Writing is taught as both an art and a science. As we go higher in the grades, student writing becomes longer and genres broaden. Teacher loads get higher as well. A high school English teacher could have 125 students or more. If unable to stagger class assignments, a teacher can have 125 (or more) papers to grade at one time. Practically, that can limit the number of writing assignments given. The less writing our students do, the more likely chances of their improvement are diminished. Enter technology.
“NO!” is the cry heard around the educational universe. “A computer cannot grade a paper as well as I!” Teachers make their opinions heard. Leaders listen. Case closed. We are not suggesting that a computer can replace the grace and value of the interaction between a teacher and a student in the development of writing as a communication skill. But let’s have a discussion before we reach “Case closed.”
First, truthfully, what is the chance that a teacher with 125 students can successfully meet with and coach their students through each piece of their writing? Secondly, who actually believes that the comments a teacher may write on a paper does more than direct corrections? Nothing replaces the teacher having a conversation with and coaching a student. Who wouldn’t agree?
Sci-Fi and perhaps the media, and certainly our lack of real knowledge about data and technology have us believing computers can’t grade student writing as well as a teacher can. But what if we opened our minds and began to think about the use of Big Data Analytics and its potential role in creating the space for teachers to maximize their talents in working directly with students to improve their performance? Big Data is a concept far beyond what anyone we know can honestly wrap their heads around but...we can understand what potential it holds. Imagine a computer software program, developed to analyze student writing, that has been written in response to the same assignment and graded by the same teacher. Imagine that all of this data, growing over time, year after year, could be analyzed and coded so that the program would allow for computerized evaluation of at least some aspect or aspects of the writing even if only during the drafting process. Although an admittedly small ‘N’ or sample, it is the work of that teacher and not normed by anyone but that teacher (or group of teachers). That would mean the basis for the analysis of the papers would be the teacher’s own grading history, or the history of the group. On a larger scale what if, in larger schools, this program included all the teachers who required that assignment? A beginning to be safe and sure should be a local solution. But the possibilities for larger samples exist, once we came to trust the data.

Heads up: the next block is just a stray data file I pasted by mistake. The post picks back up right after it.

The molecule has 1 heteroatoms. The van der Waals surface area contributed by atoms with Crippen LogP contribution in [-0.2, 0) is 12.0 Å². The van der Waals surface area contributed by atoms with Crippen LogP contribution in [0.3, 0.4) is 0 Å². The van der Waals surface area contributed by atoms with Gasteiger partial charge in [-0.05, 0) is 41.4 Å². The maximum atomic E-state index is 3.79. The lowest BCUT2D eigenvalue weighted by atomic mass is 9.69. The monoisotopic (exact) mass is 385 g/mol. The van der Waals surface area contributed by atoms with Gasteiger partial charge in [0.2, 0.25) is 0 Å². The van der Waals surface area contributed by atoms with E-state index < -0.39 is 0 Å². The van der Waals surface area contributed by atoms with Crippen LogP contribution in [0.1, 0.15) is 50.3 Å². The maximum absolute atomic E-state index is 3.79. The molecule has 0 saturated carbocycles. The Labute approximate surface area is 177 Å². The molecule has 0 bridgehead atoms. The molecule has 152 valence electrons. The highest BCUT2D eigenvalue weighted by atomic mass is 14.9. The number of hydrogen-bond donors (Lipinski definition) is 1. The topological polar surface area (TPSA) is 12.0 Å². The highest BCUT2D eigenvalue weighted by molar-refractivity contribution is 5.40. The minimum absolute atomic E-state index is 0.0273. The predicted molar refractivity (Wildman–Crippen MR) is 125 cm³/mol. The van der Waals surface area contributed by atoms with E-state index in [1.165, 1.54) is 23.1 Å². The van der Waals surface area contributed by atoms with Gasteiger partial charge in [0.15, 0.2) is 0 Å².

There is some acknowledgement needed first. Teachers’ grading of essays may be neither valid nor reliable, yet the measure is used and trusted. It may not be truly possible for a teacher to grade 125 papers, semester after semester and be consistent in the analysis of the students’ work. Can the teacher bring the same set of standards to the analysis of student work over 125 papers, over time? Of course not.